How India’s ban on some rice exports is ricocheting around the world
India’s decision to ban exports of some rice was based on domestic reasons, but it’s had a global impact.
India is the world’s biggest rice exporter and a cutback in that has a global impact [File: Yirmiyan Arthur/AP Photo]
Last month, three days after Russia pulled out of the Black Sea grain deal, India imposed a ban on July 20 on the export of non-basmati white rice. The move followed a ban on the export of broken rice, which was announced in September last year and is still in place.
India’s reasons were domestic — rising food prices, high inflation and fear of rice shortage due to El Nino disruptions as the country heads into a festive season and elections — but the bans’ impact is now being felt globally, with prices shooting up.
“Earlier rice was trading for $550 per metric tonne, now prices are hovering above $650,” Nitin Gupta, senior vice president of Olam Agri India Private Limited, one of India’s biggest rice exporters, told Al Jazeera.
Here’s an explainer on India’s role in the global rice market and how elections, climate change and El Nino are complicating rice prices.
The world’s biggest exporter
India, the world’s biggest rice exporter, accounted for nearly 40 percent of global rice trade in 2022, exporting 22 million tonnes worth $9.66bn to 140 countries. That included 4.5 million tonnes of basmati rice, 8 million tonnes parboiled rice, 6 million tonnes non-basmati white rice, and 3.5 million tonnes broken rice.
India continues to export parboiled and basmati rice, meeting its international commitments halfway, but global rice prices have increased by 15-25 percent since the ban. Worst hit are the poor in countries like Bangladesh and Nepal, who depend on Indian white rice, and those in African countries like Benin, Senegal, Togo, and Mali, which import broken rice — the cheapest and most filling variety.
International prices for grains had already shot up due to Russia’s war on Ukraine. Prices have further rallied since Russia walked out of the Black Sea Grain Initiative, which would have allowed grain from Ukraine to reach world markets.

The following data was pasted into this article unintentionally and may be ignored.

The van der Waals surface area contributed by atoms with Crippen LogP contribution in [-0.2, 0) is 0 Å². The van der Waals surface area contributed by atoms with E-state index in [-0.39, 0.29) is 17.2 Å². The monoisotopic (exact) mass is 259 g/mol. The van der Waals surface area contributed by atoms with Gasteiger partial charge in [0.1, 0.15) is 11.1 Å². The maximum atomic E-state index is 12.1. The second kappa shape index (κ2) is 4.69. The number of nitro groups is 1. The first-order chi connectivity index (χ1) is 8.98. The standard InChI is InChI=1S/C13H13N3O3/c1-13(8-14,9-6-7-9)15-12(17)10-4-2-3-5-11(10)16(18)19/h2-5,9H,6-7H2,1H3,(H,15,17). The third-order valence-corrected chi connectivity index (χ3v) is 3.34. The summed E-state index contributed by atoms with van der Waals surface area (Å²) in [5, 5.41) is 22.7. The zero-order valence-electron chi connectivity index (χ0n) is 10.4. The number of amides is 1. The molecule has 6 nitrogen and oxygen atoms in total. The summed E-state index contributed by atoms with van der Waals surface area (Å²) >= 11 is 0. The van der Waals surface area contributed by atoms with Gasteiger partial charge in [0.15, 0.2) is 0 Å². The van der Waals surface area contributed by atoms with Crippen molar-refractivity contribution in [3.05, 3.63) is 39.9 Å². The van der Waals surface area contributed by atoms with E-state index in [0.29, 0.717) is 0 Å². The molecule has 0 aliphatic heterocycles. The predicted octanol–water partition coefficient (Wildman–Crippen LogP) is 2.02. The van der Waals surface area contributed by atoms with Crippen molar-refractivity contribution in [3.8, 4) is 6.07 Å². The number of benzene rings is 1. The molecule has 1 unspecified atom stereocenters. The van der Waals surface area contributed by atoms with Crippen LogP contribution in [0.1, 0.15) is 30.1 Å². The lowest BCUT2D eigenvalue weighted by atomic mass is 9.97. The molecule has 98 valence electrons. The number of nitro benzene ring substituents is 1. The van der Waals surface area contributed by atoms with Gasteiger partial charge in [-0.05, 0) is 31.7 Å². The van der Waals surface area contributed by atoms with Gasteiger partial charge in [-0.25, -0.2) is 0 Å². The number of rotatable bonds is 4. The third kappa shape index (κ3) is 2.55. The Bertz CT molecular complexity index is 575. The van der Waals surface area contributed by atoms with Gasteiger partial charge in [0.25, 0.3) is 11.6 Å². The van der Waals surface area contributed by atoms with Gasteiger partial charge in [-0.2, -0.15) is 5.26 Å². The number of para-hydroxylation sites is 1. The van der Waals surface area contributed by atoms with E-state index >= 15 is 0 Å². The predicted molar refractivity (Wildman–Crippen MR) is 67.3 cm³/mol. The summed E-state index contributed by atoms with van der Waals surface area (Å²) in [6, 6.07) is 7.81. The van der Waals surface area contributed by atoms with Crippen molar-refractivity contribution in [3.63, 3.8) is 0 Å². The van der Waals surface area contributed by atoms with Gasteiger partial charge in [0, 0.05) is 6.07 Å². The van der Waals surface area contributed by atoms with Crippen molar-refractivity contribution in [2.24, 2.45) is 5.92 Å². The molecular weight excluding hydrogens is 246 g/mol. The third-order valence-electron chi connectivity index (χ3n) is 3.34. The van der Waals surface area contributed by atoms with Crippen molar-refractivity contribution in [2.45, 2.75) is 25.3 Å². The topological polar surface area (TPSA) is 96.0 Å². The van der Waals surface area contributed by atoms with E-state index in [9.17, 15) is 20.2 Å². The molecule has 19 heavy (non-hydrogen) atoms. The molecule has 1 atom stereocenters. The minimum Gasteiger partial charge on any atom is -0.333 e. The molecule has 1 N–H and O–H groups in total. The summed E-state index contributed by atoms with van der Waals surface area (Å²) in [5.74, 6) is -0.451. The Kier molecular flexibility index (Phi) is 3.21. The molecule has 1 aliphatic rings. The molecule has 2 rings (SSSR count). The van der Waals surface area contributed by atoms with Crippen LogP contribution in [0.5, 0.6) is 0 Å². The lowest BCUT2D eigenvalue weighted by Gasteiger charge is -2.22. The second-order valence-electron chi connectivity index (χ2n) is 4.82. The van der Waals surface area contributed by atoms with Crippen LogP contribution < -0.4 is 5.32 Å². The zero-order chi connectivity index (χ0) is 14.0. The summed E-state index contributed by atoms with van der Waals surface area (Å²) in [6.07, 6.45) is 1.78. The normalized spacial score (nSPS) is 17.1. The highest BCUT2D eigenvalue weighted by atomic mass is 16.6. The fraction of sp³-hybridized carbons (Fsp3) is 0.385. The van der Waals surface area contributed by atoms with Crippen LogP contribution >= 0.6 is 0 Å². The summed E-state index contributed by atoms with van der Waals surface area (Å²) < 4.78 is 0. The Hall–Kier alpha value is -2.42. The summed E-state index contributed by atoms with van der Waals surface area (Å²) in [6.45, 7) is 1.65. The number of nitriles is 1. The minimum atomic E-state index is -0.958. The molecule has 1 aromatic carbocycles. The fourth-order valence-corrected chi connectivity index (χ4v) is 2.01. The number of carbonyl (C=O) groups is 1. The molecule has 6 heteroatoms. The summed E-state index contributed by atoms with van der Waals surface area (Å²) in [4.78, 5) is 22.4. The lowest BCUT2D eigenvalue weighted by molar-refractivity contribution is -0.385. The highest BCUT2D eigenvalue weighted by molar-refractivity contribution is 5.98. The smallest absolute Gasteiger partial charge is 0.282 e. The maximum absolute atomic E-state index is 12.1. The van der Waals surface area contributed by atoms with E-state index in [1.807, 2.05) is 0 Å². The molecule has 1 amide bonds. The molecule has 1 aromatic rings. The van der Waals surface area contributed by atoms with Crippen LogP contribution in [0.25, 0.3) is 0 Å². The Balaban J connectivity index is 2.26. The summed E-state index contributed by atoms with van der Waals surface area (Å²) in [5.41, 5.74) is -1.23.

And now, in addition to India’s rice ban is the fear that Thailand, Vietnam and Pakistan – which together account for 30 percent of global rice sales – may do similar copycat bans in case their crops are hurt by El Nino, which has returned for the first time in seven years.
Traders and scientists say a shortage of rice, a staple for more than half of the world’s population, will have a spillover impact on wheat, soya beans, corn and maize, which are used as rice substitutes both for human consumption and in animal feed. This could lead to a domino effect on the demand and prices of not just other food items, but also fuel.
Why has India banned rice exports?
Rice is a staple for more than half the Indian population. The country produces around 135 million tonnes of rice annually, more than enough to meet domestic demand of around 100-105 million tonnes. This includes the rice it distributes at subsidised rates to the country’s 800 million poor.
“Our buffer stock level is very, very comfortable. We have around 41 million tonnes of rice in [government] warehouses. We don’t have any shortage. But our domestic price, with all other food prices, has been rising,” said Samarendu Mohanty, who is the Asia regional director at the International Potato Center and who previously was the principal scientist at the International Rice Research Institute (IRRI) in the Philippines.
With global prices rallying on the back of the Russian war in Ukraine, rice prices are up more than 10 percent in India in the past year, several traders told Al Jazeera. The latest export ban, they say, was imposed to cool domestic prices and as a precautionary measure in case El Nino affects the rice crop that is standing, and the next cycle.
But with domestic prices continuing to stay high, the Indian government said last week that it will offload 2.5 million tonnes of rice in the open market in an attempt to rein in prices. With five state elections scheduled ahead of national elections in May next year, it’s politically critical for the ruling government to keep prices low. As a result, the Indian export ban is likely to remain in place until then, experts say.
Videos of people panic buying Indian rice in crowded grocery stores in the United States and Canada have gone viral. There have also been reports of some stores in the US restricting sales to “one rice bag per family” to deal with the rising demand. Many of these customers are Indian expats used to eating Indian rice.